Endless Poetry (15, 128 mins, ★★★)

The New Year is generally a good time to be a cinema lover. Our picture houses suddenly become inundated with heavyweight films vying for attention while the awards season prepares to get going.

Predicted to win big in 2017 is the much-hyped Hollywood-set musical La La Land, which gets its British release on January 17. Out in the same week is Manchester by the Sea, a melancholic drama starring the always brilliant Casey Affleck, followed swiftly by Pablo Larraín’s Jackie Kennedy biopic, called simply Jackie (January 20), and Mel Gibson’s World War II epic Hacksaw Ridge (January 27).

All three could be in the running, one way or another, come Oscars night. T2, Danny Boyle’s long-awaited sequel to Trainspotting, will also be arriving very shortly (January 27) – I’m one of many keeping everything crossed that it’s not a total disaster.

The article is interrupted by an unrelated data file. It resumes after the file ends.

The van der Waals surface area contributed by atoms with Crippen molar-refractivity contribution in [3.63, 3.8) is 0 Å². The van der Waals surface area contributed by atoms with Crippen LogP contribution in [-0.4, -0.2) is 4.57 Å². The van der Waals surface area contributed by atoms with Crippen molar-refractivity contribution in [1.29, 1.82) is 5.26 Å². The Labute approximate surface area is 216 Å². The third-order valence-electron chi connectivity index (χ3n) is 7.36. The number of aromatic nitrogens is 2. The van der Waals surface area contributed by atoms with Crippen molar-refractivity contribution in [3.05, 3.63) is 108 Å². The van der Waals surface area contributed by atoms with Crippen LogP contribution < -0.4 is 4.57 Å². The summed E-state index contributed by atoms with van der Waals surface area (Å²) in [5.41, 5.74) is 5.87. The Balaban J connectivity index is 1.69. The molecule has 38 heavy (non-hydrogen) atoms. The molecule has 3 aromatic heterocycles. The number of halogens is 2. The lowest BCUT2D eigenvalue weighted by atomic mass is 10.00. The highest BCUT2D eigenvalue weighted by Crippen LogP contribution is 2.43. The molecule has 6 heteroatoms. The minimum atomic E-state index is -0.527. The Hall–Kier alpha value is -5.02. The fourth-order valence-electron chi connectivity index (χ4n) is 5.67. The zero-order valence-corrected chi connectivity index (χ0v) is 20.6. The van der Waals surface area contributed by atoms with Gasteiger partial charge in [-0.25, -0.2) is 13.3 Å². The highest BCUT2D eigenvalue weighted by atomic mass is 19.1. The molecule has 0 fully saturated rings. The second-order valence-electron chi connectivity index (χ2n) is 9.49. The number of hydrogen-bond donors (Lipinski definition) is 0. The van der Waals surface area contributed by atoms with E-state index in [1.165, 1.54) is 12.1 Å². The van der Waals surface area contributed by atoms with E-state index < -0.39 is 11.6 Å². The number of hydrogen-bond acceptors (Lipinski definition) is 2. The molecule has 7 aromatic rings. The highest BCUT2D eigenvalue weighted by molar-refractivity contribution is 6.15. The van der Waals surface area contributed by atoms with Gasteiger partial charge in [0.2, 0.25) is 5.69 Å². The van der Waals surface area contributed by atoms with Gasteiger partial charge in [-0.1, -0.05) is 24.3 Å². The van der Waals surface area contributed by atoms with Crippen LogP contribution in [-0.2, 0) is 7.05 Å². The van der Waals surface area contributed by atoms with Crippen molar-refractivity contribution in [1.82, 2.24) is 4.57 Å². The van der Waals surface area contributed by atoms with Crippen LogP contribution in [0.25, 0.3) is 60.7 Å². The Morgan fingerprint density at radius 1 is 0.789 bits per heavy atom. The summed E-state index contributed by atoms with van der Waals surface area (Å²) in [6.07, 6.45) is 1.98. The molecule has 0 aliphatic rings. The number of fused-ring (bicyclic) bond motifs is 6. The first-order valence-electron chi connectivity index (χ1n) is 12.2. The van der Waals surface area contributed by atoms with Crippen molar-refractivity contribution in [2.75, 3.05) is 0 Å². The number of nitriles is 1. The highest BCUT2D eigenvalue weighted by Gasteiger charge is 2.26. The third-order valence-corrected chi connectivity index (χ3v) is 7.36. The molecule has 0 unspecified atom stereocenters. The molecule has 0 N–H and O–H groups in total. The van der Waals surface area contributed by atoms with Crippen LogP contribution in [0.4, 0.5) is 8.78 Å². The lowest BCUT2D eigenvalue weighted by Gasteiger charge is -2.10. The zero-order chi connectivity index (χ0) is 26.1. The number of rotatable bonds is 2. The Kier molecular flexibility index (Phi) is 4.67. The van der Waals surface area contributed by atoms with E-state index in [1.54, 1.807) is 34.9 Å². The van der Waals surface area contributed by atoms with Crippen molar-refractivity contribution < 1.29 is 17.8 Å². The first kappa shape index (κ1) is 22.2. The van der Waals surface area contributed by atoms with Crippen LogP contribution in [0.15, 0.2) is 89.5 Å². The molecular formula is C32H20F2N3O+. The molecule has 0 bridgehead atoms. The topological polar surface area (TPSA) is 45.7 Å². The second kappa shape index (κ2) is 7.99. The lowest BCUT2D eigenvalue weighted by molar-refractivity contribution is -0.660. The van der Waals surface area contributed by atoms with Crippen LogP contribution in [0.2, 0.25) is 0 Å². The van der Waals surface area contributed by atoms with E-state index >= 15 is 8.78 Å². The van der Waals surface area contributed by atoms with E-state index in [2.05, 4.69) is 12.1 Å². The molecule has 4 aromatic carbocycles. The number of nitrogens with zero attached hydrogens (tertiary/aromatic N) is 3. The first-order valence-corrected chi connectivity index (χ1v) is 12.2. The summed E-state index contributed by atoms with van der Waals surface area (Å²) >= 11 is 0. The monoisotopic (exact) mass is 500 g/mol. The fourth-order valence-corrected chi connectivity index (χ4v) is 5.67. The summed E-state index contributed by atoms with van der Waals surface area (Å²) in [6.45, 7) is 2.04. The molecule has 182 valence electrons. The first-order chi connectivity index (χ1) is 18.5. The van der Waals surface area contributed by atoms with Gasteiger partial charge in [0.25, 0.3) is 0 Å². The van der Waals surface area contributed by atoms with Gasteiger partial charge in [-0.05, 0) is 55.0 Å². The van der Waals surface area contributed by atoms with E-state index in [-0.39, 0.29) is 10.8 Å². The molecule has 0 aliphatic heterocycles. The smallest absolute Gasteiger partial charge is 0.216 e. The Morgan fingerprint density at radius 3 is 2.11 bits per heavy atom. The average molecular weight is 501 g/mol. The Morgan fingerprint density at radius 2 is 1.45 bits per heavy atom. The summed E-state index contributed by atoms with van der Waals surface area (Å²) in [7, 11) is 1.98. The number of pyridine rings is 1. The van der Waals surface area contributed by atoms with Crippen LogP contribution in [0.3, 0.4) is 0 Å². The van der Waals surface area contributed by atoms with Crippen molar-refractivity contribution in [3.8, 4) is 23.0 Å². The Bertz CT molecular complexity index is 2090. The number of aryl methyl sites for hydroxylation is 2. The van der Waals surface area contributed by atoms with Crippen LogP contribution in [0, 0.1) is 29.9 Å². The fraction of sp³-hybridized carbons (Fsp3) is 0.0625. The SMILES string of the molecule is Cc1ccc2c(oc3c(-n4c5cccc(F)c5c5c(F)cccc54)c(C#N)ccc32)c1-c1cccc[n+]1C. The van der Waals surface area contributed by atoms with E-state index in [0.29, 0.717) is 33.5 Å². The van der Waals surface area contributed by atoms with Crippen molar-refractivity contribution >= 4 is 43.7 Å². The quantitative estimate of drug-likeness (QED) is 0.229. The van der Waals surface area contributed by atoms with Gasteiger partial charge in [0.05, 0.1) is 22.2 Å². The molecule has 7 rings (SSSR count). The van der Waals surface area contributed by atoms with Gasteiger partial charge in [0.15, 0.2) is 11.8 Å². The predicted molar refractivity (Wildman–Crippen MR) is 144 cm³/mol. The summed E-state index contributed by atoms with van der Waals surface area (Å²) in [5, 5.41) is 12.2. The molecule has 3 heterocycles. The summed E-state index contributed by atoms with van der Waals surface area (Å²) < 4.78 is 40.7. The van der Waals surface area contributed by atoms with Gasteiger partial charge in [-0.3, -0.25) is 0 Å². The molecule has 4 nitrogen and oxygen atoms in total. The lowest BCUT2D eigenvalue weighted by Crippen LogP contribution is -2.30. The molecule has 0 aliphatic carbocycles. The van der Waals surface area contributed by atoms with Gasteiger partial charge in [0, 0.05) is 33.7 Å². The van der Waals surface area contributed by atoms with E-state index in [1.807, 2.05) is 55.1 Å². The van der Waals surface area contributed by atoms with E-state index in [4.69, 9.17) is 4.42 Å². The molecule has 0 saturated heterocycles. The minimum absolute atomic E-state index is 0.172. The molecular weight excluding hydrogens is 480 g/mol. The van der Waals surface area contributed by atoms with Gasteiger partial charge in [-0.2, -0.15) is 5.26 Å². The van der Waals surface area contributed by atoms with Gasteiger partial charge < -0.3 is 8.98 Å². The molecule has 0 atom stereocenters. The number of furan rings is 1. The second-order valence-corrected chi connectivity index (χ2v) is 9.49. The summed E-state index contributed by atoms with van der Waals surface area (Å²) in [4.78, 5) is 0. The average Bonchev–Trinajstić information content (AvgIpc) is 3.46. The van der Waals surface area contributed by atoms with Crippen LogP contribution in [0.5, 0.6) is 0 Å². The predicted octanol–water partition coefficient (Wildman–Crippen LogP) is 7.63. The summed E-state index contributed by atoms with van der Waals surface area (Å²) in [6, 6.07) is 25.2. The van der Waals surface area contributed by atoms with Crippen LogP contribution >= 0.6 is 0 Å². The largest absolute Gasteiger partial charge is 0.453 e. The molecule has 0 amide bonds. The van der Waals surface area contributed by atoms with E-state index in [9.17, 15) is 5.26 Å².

In the meantime, we’ve got Endless Poetry to divert us, and while it’s unlikely to win too many major prizes, it’s certainly a noteworthy New Year release, mainly due to the fact it’s completely and utterly bonkers. There will surely be no other cinematic experience quite like it in the coming 12 months. It’s a film by Chilean-French director Alejandro Jodorowsky, best known for his crazed 1970s Western El Topo, and is the second in his series of autobiographical works. This one tells the story of Jodorowsky’s formative years in Santiago in the 1940s and 1950s, when he was a young poet on a quest for inspiration.

The film-maker, played here by his son Adan, leaves home to escape the stifling influence of a father who won’t let him read Lorca and falls in with a disparate group of artists. The tale unfurls in a series of absurdist comic book vignettes, boosted by strong doses of Fellini.

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